If a manufacturer wishes to make a high level claim, this will need to be one of the pre-approved claims, unless an application to add a new high level claim to the standard is made to FSANZ.
Pre-approved claims based on dietary guidelines and other approved documents will be assessed during the initial development of the standard so that they are available when it commences.
If a manufacturer wishes to make a high level claim that has not already been approved, an application will need to be made to FSANZ. Manufacturers will need to submit supporting evidence with their applications. This may include ‘consistently agreed’ evidence, ‘weight of evidence’, or emerging evidence. FSANZ will assess the evidence in accordance with usual statutory FSANZ processes. Approval by FSANZ, notification and acceptance by the Ministerial Council, and subsequent gazettal of variations to the standard will be required before any new high level claims can be made.
Who holds evidence of substantiation and validity?
Who holds evidence of substantiation and validity?
To ensure the system protects public health and safety, whilst assisting and encouraging industry the following recommendations are made in relation to additional work to be undertaken:
. A communication strategy to educate and inform the food industry about what is expected under the new framework, to reduce the risk of inappropriate claims. This will include a clear strategy for general level claims, as well as guidance on the forms of media captured in the framework (ie internet etc).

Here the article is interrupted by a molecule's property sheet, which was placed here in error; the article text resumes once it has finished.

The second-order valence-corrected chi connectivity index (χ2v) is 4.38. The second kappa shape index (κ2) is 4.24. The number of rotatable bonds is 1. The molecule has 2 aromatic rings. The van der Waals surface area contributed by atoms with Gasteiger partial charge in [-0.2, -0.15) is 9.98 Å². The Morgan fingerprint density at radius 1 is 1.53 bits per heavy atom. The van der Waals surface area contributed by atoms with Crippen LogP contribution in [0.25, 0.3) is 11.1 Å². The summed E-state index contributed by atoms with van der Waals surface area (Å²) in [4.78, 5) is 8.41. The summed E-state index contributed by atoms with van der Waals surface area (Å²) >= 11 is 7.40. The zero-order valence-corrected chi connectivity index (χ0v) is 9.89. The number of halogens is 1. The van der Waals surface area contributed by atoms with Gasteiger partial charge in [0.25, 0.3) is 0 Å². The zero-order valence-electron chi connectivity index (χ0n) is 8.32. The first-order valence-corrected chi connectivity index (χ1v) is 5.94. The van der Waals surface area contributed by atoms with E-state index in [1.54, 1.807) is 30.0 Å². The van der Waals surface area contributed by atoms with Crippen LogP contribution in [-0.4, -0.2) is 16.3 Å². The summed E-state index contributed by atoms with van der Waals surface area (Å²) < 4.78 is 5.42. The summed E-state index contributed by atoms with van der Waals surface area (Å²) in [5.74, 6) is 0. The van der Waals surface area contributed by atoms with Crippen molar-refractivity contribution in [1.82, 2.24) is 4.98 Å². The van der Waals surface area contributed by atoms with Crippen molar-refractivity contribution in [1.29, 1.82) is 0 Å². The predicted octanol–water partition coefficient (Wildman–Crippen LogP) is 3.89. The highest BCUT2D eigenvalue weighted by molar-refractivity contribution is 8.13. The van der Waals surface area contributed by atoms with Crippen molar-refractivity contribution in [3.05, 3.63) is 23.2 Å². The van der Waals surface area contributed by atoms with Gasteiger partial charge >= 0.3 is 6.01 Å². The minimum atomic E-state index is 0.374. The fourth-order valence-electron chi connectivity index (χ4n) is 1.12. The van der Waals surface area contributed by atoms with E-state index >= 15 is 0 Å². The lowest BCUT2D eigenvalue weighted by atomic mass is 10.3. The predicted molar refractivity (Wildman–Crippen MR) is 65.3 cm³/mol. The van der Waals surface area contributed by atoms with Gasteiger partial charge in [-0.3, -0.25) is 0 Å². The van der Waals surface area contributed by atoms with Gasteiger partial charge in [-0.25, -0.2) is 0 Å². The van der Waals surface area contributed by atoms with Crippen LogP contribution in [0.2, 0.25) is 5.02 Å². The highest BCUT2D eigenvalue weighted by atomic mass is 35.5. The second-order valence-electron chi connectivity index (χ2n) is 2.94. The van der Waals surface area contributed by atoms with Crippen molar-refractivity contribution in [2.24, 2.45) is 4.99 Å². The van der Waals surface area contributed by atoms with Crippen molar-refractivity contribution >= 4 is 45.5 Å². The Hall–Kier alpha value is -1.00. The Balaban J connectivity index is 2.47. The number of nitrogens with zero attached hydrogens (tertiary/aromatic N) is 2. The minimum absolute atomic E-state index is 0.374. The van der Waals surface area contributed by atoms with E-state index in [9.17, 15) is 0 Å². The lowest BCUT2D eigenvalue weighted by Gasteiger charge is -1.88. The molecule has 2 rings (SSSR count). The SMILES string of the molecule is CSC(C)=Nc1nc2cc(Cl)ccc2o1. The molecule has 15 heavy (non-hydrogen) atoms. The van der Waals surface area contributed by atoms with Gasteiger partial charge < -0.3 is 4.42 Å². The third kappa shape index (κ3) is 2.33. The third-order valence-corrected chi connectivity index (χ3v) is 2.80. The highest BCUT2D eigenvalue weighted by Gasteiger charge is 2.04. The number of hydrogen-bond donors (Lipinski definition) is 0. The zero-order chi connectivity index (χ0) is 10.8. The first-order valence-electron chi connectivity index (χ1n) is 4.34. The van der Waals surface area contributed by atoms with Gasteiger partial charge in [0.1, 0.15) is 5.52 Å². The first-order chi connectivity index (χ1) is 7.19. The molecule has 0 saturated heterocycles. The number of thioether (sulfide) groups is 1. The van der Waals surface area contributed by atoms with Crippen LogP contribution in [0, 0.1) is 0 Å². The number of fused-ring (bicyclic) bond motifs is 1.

. Compliance and enforcement to be closely monitored, with claims referring to a biomarker being a particular priority. Jurisdictions will also need to make audits and enforcement a priority, particularly during the introductory period. The Advisory Panel would be available on a user pays basis to jurisdictions needing timely, expert advice. The watchdog body would report to Ministers on the use of biomarker claims and other enforcement issues within 6 months of commencement.
. Further work to be undertaken to provide guidance around the definitions of ‘disease’, ‘serious disease or condition’ and ‘therapeutic claims’, to include asymptomatic disease and resolve tensions between the TGA and PAG definitions. This will be done in conjunction with the development of the standard.
. Further work is also needed to consider whether nutrient content claims can be adequately controlled, monitored and enforced. Consideration should be given whether certain parameters (eg qualifying and disqualifying criteria) (or exclusions for certain categories of food eg. alcohol and infant food) should be specifically stated in the standard. This will be done in conjunction with the development of the standard.
. Work on pre-approved claims will be concurrent with the development of the standard. It is envisaged that pre-approved claims based on the National Health and Medical Research Council (NHMRC) Australian Dietary Guidelines or the New Zealand Dietary Guidelines will be considered for inclusion in the Health Claims Standard from its commencement. For the purposes of reviewing the evidence for health claims, FSANZ should look to the NHMRC’s recent independent evaluation of nutritional and dietary evidence in developing national dietary guidelines.